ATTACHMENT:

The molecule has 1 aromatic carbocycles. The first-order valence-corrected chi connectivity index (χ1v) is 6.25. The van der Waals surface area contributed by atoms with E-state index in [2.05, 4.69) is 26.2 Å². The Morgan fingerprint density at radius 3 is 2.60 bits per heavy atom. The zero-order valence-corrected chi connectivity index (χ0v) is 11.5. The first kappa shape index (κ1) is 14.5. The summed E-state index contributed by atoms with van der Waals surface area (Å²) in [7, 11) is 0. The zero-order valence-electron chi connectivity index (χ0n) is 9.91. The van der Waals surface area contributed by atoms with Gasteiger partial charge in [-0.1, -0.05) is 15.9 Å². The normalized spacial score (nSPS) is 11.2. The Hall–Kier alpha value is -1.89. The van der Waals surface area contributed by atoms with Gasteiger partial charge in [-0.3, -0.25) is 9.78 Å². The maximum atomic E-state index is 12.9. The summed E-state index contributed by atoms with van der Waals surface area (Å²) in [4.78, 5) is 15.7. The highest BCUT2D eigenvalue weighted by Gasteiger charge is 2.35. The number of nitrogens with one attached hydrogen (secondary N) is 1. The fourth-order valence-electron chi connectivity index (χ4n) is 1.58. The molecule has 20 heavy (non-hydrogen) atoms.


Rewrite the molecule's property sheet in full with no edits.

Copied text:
The molecule has 1 aromatic carbocycles. The first-order valence-corrected chi connectivity index (χ1v) is 6.25. The van der Waals surface area contributed by atoms with E-state index in [2.05, 4.69) is 26.2 Å². The Morgan fingerprint density at radius 3 is 2.60 bits per heavy atom. The zero-order valence-corrected chi connectivity index (χ0v) is 11.5. The first kappa shape index (κ1) is 14.5. The summed E-state index contributed by atoms with van der Waals surface area (Å²) in [7, 11) is 0. The zero-order valence-electron chi connectivity index (χ0n) is 9.91. The van der Waals surface area contributed by atoms with Gasteiger partial charge in [-0.1, -0.05) is 15.9 Å². The normalized spacial score (nSPS) is 11.2. The Hall–Kier alpha value is -1.89. The van der Waals surface area contributed by atoms with Gasteiger partial charge in [-0.3, -0.25) is 9.78 Å². The maximum atomic E-state index is 12.9. The summed E-state index contributed by atoms with van der Waals surface area (Å²) in [4.78, 5) is 15.7. The highest BCUT2D eigenvalue weighted by Gasteiger charge is 2.35. The number of nitrogens with one attached hydrogen (secondary N) is 1. The fourth-order valence-electron chi connectivity index (χ4n) is 1.58. The molecule has 20 heavy (non-hydrogen) atoms.